Born in Greece, with a background in Electrical Engineering as well as Art Science, artist Petros Vrellis has a passion for creating interactive installations that blend art and technology. His latest project is a mesmerizing re-imagining of traditional handicraft.
Using a 28″ aluminum-rimmed loom, Petros runs a single thread from one anchor peg to another to create just the right density and darkening at precise intersections. The end result is a detailed image that emerges from 3000 – 4000 continuous loops (or 1-2 kilometers of thread)!
While Petros is following a set pattern developed from a computer-generated algorithm, as you can see in the time-lapsed video above, the step-by-step process is all done by hand. We had the chance to speak with Petros about his experimental process and why hand-made work still has a place in the digital age. Check out the full interview below!
An Interview with Petros Vrellis
Booooooom: Is this really knitting? Why did you choose “knitting” for this particular project?
Petros Vrellis: Yes, this is real! But maybe I should have used the term “string-art”, which is more appropriate (sorry, but english is not my native language). Everything started about 10 months ago, when I was experimenting with an algorithm that produces photorealistic collages. I realized that the simplest collage part is a plain straight line. Then I tried to figure out, what can be achieved by using only straight lines. I tried various setup for the pegs and ended with the circular setup that can be build in real life with a circular loom.
Booooooom: You have Master’s degrees in both Engineering and Art Science. Can you talk a bit about how you see art and its relationship to technology? Why is blending them together meaningful to you?
Petros Vrellis: As humankind, for hundreds of thousands of years we make art using the materials that are available to us: rocks, wood, colors, etc. Furthermore, many artworks were built from “exotic” materials. Using modern technology is the next natural step. It is obvious that new media offer new ways of expression.
Booooooom: The patterns you follow were created using openFrameworks and couldn’t actually be calculated without a computer. Why work by hand at all? Why not have the whole thing be computer generated?
Petros Vrellis: I really liked the idea of having a real object that you can feel and touch. Furthermore, a computer screen is not enough to provide all the details, and it’s possible that someone will think that the computer image is just a trick, and that the specific design is impossible! (I’ve heard this as a comment, too many times so far!)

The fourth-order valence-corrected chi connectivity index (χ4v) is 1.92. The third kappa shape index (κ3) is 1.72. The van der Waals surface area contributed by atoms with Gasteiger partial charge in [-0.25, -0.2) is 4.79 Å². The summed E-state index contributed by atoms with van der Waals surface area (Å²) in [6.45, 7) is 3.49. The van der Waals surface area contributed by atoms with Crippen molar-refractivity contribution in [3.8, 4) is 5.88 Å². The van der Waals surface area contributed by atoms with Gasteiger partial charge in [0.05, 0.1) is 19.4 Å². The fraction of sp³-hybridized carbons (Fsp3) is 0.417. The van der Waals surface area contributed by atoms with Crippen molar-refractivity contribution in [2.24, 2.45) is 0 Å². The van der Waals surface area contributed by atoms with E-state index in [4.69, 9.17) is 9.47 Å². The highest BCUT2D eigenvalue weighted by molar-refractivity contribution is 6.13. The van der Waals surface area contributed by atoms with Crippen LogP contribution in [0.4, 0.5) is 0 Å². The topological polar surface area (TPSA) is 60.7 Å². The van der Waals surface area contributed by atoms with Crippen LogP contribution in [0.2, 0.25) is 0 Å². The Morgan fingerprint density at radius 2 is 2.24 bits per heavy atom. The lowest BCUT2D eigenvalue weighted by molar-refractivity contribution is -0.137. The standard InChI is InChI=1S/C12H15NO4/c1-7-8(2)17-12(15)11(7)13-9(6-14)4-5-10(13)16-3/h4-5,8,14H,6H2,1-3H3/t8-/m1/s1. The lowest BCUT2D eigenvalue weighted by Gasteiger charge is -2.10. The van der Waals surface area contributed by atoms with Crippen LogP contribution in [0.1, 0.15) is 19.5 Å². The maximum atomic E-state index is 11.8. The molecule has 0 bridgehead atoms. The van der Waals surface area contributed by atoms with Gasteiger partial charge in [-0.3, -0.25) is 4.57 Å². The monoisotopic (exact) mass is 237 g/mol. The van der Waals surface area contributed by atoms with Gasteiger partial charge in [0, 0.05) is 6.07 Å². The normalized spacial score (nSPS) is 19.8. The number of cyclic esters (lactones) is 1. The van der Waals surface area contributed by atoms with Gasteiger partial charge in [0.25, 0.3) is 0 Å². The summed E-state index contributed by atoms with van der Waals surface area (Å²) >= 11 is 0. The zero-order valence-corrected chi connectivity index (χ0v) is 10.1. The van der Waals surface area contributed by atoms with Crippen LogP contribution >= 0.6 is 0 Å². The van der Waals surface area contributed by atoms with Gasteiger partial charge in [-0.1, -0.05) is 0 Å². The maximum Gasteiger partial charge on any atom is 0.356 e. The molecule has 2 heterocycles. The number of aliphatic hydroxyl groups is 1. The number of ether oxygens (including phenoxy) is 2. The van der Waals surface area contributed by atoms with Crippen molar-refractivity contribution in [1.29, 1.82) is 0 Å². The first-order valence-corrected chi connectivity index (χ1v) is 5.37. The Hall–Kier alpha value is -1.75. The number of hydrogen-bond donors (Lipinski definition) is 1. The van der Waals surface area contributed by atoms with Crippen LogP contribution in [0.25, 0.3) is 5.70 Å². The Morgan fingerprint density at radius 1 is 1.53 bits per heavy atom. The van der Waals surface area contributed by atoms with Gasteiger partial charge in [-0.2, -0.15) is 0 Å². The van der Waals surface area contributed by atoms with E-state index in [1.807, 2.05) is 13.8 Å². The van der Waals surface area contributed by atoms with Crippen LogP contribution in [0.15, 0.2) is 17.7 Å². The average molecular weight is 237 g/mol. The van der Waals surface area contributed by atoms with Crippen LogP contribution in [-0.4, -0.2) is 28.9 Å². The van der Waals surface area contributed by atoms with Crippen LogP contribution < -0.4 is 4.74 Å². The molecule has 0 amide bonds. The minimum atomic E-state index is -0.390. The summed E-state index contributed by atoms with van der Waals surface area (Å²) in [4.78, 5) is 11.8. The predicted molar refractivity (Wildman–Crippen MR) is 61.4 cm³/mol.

Booooooom: Are there any projects or ideas that you’d like to pursue but the technology isn’t there yet?
Petros Vrellis: I am fascinated by the potential of artificial intelligence. I am sure that in the next few years we will be shocked from the rise of “machine-creativity” level. I’d really love to work on it, but my knowledge is very limited, and so is the computer horsepower available for this stuff, at least for now.
Booooooom: You consider yourself a “toy-inventor” more than an artist. Why is playfulness so important to you and the work that you do?
Petros Vrellis: Playfulness and laugher is the easiest way to change the world! The power of (good) comedy is unsurpassed. Playing and laughing help us overcome rules and habits that keep us behind. For my work, playfulness is connected with creativity; you cannot build anything new, unless you forget the art rules of the past.
Booooooom: Your stuff involves a lot of experimentation. Have there been projects or things you’ve tried that didn’t work out? How do you stay motivated when things aren’t working?
Petros Vrellis: Most of my projects don’t work out! But joy does not come out of success, joy comes out of exploration. Like Greek poet Konstantinos Cavafy wrote in his poem “Ithaca” (Ithaca was Odysseus destination): “When you depart for Ithaca, wish for the road to be long, full of adventure, full of knowledge”.
Petros’ Interactive Animation of Vincent Van Gogh’s “Starry Night”
Booooooom: What inspires you?
Petros Vrellis: Inspiration works in mysterious ways. It comes completely unexpected while working on even the most irrelevant projects. I just try to absorb any useful info I can get (from books to visual arts), and hope that someday my brain will generate a nice idea, that combines the accumulated knowledge.